Colours are robust when they need to be with no signs of bleed and It's a pleasure to see a warm, vivid colour palette. Coppola favours plenty of military colours but the redder end of the spectrum is well served; seen in the American flags and in solid fleshtones. Scenes with neon come off well and being an '80s film there are some!

Black levels are perfectly judged with deep blacks in shadows and no signs of crush or loss of detail. Again, there don't appear to be any encode issues that I could detect.
Contrast is also at a satisfying level that doesn't blowout detail but isn't dull either; the image pops off the screen in a most satisfying way and the range of colour and detail is enhanced.

Grain is ever present and well handled by the expert encode; no holes, digital splats or clumps to be seen.

1080/24p / MPEG-4 AVC / 1.85:1 / 111:51


English LPCM 2.0 Stereo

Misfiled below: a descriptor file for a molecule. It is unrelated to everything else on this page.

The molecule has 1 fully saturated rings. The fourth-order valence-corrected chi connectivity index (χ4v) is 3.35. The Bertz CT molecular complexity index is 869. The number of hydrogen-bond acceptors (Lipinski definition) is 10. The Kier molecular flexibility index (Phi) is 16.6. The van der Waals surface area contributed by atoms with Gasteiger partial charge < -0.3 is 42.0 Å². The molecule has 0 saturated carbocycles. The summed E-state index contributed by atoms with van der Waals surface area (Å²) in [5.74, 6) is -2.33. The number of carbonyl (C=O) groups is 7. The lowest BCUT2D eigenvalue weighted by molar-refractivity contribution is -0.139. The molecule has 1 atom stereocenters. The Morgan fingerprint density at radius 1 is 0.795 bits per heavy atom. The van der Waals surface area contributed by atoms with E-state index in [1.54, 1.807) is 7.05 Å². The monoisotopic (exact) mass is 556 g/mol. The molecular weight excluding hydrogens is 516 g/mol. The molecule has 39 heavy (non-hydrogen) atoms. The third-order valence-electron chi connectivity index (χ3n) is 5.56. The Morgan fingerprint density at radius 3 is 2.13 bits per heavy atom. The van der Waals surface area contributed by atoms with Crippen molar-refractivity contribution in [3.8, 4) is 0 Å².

Subtitles: English HoH

Audio is solid, represents the intentions of the film well but in the end this isn't a war film in the traditional sense; apart from one brief sequence set on manoeuvres, we see no action. This is a dialogue heavy acting piece and as such the sound field is front centric with
dialogue in the centre and ambiance and sound effects steered to the left and right. Surrounds are used mainly for the score which never interferes with the actors work.

Fidelity is good and I heard no signs of hiss, pops, clicks etc. It's been restored well along with the image and is about as good as we can expect given it's intentions. Obviously the subtitles are essential for the hearing impaired and seem to cover the vast majority of


Audio Commentary by filmmaker and critic Jim Hemphill

Hemphill made the 2005 horror film Bad Reputation which was well received but has eluded me as of this writing; being a horror buff it's definitely on my radar. Insightful commentary focuses primarily on the direction by Coppola, which is not surprising when considering the above.